Symbolism is a technique used in literature when some things are not to be taken literally. The symbolism can be an object, person, situation, events or actions that have a deeper meaning in context. This technique can enhance writing and give insight to the reader.
Ah Sunflower, weary of time,
Who countest the steps of the sun;
Seeking after that sweet golden clime
Where the traveler's journey is done;
"A violet by a mossy stone" and "Fair as a star, when only one is shining in the sky."
In the spring, I asked the daisies
If his words were true,
And the clever, clear-eyed daisies
Now the fields are brown and barren,
Bitter autumn blows,
And of all the stupid asters
Not one knows.
Ah ! well a-day ! what evil looks
Had I from old and young !
Instead of the cross, the Albatross
About my neck was hung.
All the world's a stage,
And all the men and women merely players;
they have their exits and their entrances;
And one man in his time plays many parts,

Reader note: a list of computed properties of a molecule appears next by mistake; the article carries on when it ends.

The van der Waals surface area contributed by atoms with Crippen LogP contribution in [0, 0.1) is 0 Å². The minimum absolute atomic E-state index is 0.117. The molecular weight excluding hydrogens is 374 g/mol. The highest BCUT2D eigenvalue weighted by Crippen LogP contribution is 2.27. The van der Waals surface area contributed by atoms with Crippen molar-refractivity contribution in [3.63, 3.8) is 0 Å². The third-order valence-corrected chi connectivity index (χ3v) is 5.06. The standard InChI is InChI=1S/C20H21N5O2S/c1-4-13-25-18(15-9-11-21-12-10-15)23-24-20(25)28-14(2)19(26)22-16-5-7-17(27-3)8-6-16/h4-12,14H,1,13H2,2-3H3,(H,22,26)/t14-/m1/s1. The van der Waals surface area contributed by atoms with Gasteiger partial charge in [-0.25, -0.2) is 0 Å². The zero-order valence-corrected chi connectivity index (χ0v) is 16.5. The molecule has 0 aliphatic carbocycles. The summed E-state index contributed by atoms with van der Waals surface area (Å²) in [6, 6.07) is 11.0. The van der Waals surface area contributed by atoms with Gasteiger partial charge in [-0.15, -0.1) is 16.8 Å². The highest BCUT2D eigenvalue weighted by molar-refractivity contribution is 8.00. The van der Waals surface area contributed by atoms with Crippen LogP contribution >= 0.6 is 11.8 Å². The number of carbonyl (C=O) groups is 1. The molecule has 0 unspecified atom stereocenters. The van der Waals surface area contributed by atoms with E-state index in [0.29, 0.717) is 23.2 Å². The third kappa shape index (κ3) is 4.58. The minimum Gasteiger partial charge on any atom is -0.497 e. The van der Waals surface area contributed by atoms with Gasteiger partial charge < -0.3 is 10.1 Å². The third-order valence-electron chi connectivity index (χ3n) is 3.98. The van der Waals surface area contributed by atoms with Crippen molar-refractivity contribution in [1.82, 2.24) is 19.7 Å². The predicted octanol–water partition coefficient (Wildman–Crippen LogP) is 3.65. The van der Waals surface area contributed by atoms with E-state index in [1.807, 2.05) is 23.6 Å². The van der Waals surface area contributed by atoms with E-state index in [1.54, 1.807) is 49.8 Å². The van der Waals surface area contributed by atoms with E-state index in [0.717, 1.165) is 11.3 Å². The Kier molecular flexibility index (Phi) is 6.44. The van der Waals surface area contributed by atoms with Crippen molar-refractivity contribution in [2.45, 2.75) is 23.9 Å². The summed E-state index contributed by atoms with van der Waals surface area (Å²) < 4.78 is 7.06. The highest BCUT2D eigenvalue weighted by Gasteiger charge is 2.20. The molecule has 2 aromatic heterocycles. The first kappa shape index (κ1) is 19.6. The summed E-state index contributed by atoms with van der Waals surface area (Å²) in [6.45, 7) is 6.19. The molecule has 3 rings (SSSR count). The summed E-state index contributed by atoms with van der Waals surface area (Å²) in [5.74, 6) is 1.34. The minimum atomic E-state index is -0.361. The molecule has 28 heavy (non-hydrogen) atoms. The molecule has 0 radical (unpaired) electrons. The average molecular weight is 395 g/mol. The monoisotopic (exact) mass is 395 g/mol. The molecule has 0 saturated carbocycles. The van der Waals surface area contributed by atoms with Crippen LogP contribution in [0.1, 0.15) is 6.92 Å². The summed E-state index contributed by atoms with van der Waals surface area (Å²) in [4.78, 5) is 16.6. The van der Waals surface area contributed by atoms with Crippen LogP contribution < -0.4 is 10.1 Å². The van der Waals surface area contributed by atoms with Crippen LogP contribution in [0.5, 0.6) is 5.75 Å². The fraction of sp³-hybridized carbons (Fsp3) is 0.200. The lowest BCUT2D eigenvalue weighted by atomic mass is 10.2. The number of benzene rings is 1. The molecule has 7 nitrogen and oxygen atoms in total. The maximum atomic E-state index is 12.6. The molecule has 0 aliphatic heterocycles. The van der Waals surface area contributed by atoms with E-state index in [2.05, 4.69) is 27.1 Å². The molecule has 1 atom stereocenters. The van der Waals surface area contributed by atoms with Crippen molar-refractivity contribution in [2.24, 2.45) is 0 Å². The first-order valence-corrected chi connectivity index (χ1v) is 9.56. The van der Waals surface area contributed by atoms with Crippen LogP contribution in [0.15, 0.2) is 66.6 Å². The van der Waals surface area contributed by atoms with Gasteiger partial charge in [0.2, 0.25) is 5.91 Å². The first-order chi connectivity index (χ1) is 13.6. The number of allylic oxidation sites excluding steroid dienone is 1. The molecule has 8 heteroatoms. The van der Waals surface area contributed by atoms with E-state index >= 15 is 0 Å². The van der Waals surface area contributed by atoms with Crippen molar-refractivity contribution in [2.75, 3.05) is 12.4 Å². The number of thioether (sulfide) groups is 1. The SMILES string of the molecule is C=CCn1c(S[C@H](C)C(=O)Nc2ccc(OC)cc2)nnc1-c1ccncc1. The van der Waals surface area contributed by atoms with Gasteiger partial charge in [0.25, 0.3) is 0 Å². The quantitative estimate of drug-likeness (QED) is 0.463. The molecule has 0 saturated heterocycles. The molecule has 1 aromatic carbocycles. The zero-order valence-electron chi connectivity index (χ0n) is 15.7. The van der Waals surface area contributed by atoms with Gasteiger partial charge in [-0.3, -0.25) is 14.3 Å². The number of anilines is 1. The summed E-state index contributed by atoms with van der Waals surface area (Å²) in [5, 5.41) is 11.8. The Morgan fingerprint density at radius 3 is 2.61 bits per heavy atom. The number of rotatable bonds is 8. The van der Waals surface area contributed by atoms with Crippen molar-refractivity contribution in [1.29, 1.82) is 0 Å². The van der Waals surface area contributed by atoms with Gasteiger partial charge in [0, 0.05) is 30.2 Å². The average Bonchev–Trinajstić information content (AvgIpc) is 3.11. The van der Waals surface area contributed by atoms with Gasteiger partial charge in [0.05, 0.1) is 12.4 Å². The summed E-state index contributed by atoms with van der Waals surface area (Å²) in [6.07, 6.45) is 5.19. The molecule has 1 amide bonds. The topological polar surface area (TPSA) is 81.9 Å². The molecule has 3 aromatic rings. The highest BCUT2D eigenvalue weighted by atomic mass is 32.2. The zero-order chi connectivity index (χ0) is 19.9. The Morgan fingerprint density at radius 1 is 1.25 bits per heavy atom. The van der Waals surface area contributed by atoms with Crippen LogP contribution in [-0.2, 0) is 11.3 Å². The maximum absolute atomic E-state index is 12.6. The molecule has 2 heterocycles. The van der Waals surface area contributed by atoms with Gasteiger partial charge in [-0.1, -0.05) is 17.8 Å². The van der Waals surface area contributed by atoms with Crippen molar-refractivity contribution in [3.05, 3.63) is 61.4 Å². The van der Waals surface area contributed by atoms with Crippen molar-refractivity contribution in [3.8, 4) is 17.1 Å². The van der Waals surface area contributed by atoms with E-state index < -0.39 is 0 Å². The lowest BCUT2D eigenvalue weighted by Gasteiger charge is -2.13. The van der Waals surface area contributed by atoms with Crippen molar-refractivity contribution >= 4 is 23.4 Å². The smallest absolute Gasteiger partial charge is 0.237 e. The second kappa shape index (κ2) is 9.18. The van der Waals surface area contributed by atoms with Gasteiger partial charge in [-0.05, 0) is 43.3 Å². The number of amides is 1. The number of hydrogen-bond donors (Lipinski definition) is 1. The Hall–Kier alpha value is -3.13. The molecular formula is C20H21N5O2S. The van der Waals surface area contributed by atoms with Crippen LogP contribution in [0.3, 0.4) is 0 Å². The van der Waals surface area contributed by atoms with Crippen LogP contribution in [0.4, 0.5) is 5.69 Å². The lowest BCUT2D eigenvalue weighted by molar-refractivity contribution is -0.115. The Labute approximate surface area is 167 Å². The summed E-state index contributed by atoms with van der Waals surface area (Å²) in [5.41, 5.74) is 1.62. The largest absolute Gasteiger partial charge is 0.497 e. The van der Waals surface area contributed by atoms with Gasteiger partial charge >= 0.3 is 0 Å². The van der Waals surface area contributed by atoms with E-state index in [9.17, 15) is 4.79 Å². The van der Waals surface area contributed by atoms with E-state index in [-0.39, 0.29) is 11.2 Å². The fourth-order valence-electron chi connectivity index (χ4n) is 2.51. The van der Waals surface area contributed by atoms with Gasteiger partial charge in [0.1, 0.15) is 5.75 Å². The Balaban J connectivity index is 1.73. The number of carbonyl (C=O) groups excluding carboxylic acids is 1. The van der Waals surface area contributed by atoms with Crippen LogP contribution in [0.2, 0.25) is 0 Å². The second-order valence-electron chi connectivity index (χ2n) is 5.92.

My love for Linton is like the foliage in the woods. Time will change it; I'm well aware, as winter changes the trees. My love for Heathcliff resembles the eternal rocks beneath a source of little visible delight, but necessary.
The works of women are symbolical.
We sew, sew, prick our fingers, dull our sight,
Producing what? A pair of slippers, sir,
To put on when you're weary.
A symbol which means justice by law. I want to become known to all who see the silver bullets that I live and fight to see the eventual defeat and proper punishment by law of every criminal in the West.
Here are examples of symbolism in the Harry Potter series by J. K. Rowling:
These examples of symbolism in literature show how a few words can provide a much deeper, and different, meaning.